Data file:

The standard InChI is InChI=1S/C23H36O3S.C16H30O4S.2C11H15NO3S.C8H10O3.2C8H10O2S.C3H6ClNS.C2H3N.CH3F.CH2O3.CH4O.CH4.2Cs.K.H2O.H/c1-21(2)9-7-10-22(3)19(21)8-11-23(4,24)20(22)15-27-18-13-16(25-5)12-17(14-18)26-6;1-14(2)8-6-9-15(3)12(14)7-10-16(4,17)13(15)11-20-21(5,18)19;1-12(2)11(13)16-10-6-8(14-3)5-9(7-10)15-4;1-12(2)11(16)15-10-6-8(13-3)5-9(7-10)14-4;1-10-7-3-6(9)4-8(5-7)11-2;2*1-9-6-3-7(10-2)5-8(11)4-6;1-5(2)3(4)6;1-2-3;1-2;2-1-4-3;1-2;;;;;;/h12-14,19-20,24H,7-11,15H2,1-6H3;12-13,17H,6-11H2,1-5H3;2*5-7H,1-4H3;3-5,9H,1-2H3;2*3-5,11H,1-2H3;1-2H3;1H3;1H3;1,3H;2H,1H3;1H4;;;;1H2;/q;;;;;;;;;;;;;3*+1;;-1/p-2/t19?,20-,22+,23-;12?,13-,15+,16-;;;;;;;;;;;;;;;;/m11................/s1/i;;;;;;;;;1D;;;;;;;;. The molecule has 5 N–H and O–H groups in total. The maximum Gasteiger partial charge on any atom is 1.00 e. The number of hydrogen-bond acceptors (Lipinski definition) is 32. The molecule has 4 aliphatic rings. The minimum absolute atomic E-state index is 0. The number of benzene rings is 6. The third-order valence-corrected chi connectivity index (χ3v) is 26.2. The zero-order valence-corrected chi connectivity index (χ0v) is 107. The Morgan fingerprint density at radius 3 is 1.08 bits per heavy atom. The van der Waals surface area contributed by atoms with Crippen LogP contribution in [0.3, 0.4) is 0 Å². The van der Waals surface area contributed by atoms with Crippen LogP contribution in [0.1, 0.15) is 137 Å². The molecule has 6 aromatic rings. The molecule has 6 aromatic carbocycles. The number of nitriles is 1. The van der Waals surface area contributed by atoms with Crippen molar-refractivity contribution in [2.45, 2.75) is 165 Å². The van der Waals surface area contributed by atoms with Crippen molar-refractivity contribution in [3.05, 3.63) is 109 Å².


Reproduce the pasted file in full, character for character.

The standard InChI is InChI=1S/C23H36O3S.C16H30O4S.2C11H15NO3S.C8H10O3.2C8H10O2S.C3H6ClNS.C2H3N.CH3F.CH2O3.CH4O.CH4.2Cs.K.H2O.H/c1-21(2)9-7-10-22(3)19(21)8-11-23(4,24)20(22)15-27-18-13-16(25-5)12-17(14-18)26-6;1-14(2)8-6-9-15(3)12(14)7-10-16(4,17)13(15)11-20-21(5,18)19;1-12(2)11(13)16-10-6-8(14-3)5-9(7-10)15-4;1-12(2)11(16)15-10-6-8(13-3)5-9(7-10)14-4;1-10-7-3-6(9)4-8(5-7)11-2;2*1-9-6-3-7(10-2)5-8(11)4-6;1-5(2)3(4)6;1-2-3;1-2;2-1-4-3;1-2;;;;;;/h12-14,19-20,24H,7-11,15H2,1-6H3;12-13,17H,6-11H2,1-5H3;2*5-7H,1-4H3;3-5,9H,1-2H3;2*3-5,11H,1-2H3;1-2H3;1H3;1H3;1,3H;2H,1H3;1H4;;;;1H2;/q;;;;;;;;;;;;;3*+1;;-1/p-2/t19?,20-,22+,23-;12?,13-,15+,16-;;;;;;;;;;;;;;;;/m11................/s1/i;;;;;;;;;1D;;;;;;;;. The molecule has 5 N–H and O–H groups in total. The maximum Gasteiger partial charge on any atom is 1.00 e. The number of hydrogen-bond acceptors (Lipinski definition) is 32. The molecule has 4 aliphatic rings. The minimum absolute atomic E-state index is 0. The number of benzene rings is 6. The third-order valence-corrected chi connectivity index (χ3v) is 26.2. The zero-order valence-corrected chi connectivity index (χ0v) is 107. The Morgan fingerprint density at radius 3 is 1.08 bits per heavy atom. The van der Waals surface area contributed by atoms with Crippen LogP contribution in [0.3, 0.4) is 0 Å². The van der Waals surface area contributed by atoms with Crippen LogP contribution in [0.1, 0.15) is 137 Å². The molecule has 6 aromatic rings. The molecule has 6 aromatic carbocycles. The number of nitriles is 1. The van der Waals surface area contributed by atoms with Crippen molar-refractivity contribution in [2.45, 2.75) is 165 Å². The van der Waals surface area contributed by atoms with Crippen molar-refractivity contribution in [3.05, 3.63) is 109 Å².